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I'm trying to find a valid year between 1900 and now in strings like this: 5050.2011.DVD.XviD.AVI.117715.imported

I'm looking for 4 digits that aren't surrounded by other digits and start with 19 or 20.

So far this is what I have, but the expression returns 2011,20.

/(?!=\d)(19|20)[0-9][0-9](?!\d)/

How do I fix this?

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Split by ., then compare? –  nhahtdh Oct 5 '12 at 14:55
1  
Negative lookbehind assertions (?!=...) are not supported by javascript's regex engine. –  jbabey Oct 5 '12 at 14:58
    
@raina77ow that should be posted as an answer. –  jbabey Oct 5 '12 at 14:59
    
@jbabey Done (fixed it at a bit, as \D won't match at the edges of the string) that. ) –  raina77ow Oct 5 '12 at 15:08

3 Answers 3

up vote 1 down vote accepted

Use split >>

s.split(/[^\d]/).filter(function(n){if((n>=1900)&&(n<=2099))return n})​

Check this demo.

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This regex would return all the years between 1900-2099.

[^0-9](19|20)[0-9]{2}[^0-9]

Now, run another regex on the above returned results:

(19|20)[0-9]{2}

To explain you what's happening, first regex weeds out all the un-needed characters, and returns a string like .2012..

And the second regex extracts the year from .2012. and returns 2012.


But if you want to be specific, every 10 years, you'll have to update the regex yourself:

[^0-9]((19[0-9]{2})|(20[0-1][0-9]))[^0-9]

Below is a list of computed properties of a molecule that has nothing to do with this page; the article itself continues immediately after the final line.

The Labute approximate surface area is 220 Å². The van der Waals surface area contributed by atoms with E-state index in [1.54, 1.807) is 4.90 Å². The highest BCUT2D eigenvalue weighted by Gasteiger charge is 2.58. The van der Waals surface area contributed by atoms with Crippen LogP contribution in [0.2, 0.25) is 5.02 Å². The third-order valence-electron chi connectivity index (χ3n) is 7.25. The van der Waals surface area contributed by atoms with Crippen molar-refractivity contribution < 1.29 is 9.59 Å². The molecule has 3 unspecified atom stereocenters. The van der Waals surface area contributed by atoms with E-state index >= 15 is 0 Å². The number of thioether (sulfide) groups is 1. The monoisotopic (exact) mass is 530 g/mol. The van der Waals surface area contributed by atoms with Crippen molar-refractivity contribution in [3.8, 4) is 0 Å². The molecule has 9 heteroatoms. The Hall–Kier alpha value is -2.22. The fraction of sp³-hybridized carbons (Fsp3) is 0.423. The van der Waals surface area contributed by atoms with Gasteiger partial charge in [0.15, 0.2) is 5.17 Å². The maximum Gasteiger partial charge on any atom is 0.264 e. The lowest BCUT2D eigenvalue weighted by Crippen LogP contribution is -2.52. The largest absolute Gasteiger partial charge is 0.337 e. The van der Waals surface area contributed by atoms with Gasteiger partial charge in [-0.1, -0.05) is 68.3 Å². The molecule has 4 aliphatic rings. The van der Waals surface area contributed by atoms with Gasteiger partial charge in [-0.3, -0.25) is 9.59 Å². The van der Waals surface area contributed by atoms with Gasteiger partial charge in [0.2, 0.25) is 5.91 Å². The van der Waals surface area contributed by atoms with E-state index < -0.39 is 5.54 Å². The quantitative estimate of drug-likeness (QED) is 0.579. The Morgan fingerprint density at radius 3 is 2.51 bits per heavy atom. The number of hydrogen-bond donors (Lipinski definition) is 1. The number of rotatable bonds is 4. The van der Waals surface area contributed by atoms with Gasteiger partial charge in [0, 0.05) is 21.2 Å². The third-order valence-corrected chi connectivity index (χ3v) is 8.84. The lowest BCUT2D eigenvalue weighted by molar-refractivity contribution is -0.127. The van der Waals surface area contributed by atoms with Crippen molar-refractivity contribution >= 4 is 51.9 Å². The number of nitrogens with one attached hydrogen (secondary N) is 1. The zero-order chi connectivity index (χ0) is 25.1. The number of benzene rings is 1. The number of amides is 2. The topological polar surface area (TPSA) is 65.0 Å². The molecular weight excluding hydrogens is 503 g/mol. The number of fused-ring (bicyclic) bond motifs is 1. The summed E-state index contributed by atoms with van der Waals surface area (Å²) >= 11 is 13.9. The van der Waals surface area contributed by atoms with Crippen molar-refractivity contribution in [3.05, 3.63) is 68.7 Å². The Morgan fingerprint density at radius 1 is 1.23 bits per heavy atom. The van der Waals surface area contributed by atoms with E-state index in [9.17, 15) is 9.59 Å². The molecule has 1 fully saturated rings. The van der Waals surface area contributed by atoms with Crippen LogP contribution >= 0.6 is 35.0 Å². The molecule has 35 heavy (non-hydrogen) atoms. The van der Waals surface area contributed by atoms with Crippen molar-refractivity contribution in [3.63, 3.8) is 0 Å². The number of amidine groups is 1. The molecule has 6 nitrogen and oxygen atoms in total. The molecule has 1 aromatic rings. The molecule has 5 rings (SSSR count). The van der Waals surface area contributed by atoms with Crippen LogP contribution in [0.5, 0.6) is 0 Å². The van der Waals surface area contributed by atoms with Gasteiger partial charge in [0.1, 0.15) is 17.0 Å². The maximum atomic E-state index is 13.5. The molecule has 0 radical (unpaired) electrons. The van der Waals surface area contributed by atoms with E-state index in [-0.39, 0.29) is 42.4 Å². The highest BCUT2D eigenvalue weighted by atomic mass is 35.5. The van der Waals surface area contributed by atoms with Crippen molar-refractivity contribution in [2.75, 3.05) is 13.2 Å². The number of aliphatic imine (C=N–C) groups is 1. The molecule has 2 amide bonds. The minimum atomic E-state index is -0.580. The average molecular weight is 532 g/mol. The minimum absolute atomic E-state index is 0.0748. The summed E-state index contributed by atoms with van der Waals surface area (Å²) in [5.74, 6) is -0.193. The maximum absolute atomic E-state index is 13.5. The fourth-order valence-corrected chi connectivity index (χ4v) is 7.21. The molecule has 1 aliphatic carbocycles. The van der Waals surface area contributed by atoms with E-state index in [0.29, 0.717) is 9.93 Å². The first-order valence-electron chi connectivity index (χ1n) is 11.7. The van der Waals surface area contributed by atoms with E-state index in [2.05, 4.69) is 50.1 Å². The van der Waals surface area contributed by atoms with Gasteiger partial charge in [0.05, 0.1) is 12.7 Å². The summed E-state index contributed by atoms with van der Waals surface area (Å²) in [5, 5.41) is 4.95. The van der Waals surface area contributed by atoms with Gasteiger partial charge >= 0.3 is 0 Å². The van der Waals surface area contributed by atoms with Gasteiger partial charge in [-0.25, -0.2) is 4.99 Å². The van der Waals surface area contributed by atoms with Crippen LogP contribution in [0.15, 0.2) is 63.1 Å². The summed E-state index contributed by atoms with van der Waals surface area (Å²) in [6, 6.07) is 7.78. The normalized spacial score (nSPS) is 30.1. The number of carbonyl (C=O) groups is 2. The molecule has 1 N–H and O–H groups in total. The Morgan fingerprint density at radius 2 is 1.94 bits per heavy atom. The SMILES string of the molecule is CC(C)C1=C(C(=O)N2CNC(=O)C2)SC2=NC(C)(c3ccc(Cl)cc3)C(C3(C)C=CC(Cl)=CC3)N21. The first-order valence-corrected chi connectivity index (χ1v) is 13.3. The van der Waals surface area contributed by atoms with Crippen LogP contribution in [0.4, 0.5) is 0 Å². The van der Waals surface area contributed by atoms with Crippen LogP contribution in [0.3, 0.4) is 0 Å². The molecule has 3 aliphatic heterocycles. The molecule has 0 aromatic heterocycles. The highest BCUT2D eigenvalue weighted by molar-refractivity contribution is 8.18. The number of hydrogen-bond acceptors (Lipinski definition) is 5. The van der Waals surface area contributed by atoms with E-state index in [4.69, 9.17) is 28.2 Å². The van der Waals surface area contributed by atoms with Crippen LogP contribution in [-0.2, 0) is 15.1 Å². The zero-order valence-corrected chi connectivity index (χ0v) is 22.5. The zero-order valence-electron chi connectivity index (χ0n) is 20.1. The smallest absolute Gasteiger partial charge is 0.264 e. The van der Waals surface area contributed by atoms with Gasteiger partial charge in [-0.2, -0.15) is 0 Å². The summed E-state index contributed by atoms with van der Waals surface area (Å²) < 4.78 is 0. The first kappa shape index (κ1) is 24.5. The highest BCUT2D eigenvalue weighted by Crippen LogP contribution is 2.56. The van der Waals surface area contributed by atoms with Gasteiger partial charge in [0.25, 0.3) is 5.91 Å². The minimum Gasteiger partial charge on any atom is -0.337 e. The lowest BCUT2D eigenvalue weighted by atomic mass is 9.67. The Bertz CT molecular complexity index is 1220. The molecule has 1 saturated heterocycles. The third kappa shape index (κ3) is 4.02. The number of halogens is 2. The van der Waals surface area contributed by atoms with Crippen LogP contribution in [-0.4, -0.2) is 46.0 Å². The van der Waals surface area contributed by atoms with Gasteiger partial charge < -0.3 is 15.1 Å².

See the second last [0-1] in the regex? This is what you'll have to update every 10 years to the second last digit of the currect year.

For example, if it was 2023, you'll update it as: [0-2][0-9]

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Then you will have to update your regex year yourself, there is no solution to that. @nhahtdh –  Sean Vaughn Oct 5 '12 at 15:00
    
This will fail to find a year in both 2011.Some.Big.Movie and Some.Big.Movie.Made.In.2012. ) –  raina77ow Oct 5 '12 at 15:12
    
@sean—the above will match every year from 1900 to 2099, which I expect is close enough for the OP. An alternative is to create a regular expression based on the current date, it would take two or three more lines of code though unless it was server generated. Then the extra code is at the server, but at least you might be more certain that it's correct. –  RobG Oct 5 '12 at 15:13
    
For my purposes it doesn't matter that future dates are included, but your first pattern returns .2011.,20 –  fuzzyvagina Oct 5 '12 at 15:19
    
@Fuzzyvagina, check out the edit. –  Sean Vaughn Oct 5 '12 at 15:26

Alternatively, you could use Array.filter here:

'5050.2011.DVD1943.XviD.AVI+117715.imported'
 .split(/[^\d]/ /* or /\D/ */)
 .filter(function(a){return +a>1899 && +a<=(new Date).getFullYear();});
 //=> ['2011','1943']

Or use match and filter:

'5050.2011.DVD1943.XviD.AVI+117715.imported'
 .match(/[^\D]+/g /* or /\d+/g */)
 .filter(function(a){return +a>1899 && +a<=(new Date).getFullYear();});
 //=> ['2011','1943']
share|improve this answer
    
What if they are not seperated by .? Try to give a more general solution. –  Sean Vaughn Oct 5 '12 at 15:02
    
@Sean: satisfied? –  KooiInc Oct 5 '12 at 15:08
    
split /\D+/, perhaps? ) +1, though; I like this approach in general (and I like alternative approaches), but still think the regex is more suitable for this task. –  raina77ow Oct 5 '12 at 15:09
    
Why [^\d] instead of \D, and why [^\D] instead of \d? ) –  raina77ow Oct 5 '12 at 15:25
    
@raina77ow: Why \D and \d then? Would it make a difference you think? –  KooiInc Oct 5 '12 at 15:39

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